The European luxury sector is welcoming the end of pandemic lockdowns in China, as the return of big-spending Chinese tourists could sustain further growth.
Prior to the pandemic, Chinese tourists visiting Europe were a major source of sales for luxury houses.
The Chinese accounted for “a third of luxury purchases in the world and two-thirds of those purchases were made outside China”, said Joelle de Montgolfier, head of the luxury division at management consulting firm Bain and Company.
Their return has led RBC bank to revise up its growth forecast for the sector this year to 11 percent, from seven percent previously.
“China reopening is one of the key ‘mega-themes’ for the luxury sector in 2023,” RBC Bank said in a recent note to clients.
After a drop in 2020, the luxury sector managed to surpass its pre-pandemic sales in 2021.
“The Chinese consumed, but only in China,” said Bain’s de Montgolfier.
“In 2022, it was much more complicated with unexpected confinements in the country,” she added.
Nevertheless, that didn’t hold the sector back from making an estimated 22 percent jump to 353 billion euros ($384 billion), according to a November forecast by Bain and Company.
That growth was supported by the wave of post-lockdown US tourists visiting Europe armed with a strong dollar, as well as Korean and Southeast Asian tourists.
Another pleasant surprise was Europeans “who had been ignored for decades… and were more interested in luxury goods than expected”, said Erwan Rambourg, a luxury industry insider turned analyst and author of the book “Future Luxe: What’s Ahead for the Business of Luxury”.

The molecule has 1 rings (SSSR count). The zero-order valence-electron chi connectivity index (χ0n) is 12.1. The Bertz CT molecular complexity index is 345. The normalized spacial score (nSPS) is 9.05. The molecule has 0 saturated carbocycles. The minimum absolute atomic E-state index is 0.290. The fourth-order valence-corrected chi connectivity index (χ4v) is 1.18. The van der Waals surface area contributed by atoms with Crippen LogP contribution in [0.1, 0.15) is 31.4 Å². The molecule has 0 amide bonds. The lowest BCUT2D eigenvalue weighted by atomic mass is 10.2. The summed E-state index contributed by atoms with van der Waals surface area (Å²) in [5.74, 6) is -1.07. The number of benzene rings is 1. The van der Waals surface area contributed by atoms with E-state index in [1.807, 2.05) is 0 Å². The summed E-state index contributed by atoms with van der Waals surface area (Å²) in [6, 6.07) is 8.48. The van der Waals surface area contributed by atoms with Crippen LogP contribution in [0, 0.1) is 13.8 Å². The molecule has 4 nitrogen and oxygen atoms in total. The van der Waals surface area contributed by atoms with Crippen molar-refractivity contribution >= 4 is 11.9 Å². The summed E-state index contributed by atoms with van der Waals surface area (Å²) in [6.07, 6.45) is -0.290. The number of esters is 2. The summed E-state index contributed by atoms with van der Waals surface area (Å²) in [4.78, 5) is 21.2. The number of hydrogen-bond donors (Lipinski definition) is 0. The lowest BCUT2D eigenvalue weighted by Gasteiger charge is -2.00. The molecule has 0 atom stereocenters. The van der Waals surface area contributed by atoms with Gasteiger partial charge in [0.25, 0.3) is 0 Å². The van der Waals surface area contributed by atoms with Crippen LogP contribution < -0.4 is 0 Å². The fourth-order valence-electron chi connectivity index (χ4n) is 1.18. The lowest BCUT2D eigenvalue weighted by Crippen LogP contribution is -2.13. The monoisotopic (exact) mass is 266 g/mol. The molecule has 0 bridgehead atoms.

With the lifting of travel restrictions in China “there will be a considerable return of Chinese tourists but that will be more likely in the second quarter”, said Arnaud Cadart, a portfolio manager at asset manager Flornoy.
“The pandemic is still very active in China and it will affect lots of people.”
The Chinese tourists may be needed if the flow of US tourists slows.
“European boutiques need this rebound in Chinese clientele to replace its American clientele which could buy locally,” said Cadart.
They also need to readapt to Chinese customers, who tend to travel in groups, and will join a large number of US tourists.
“There are already lines in front of the boutiques even without Chinese clients… they need more staff,” said de Montgolfier. Otherwise, they risk a “degradation of the experience” of shopping in a luxury boutique.
Another concern: the volume of merchandise that Chinese customers will want to buy is unclear. The sector likes to keep volumes low and does not discount to ensure exclusivity.
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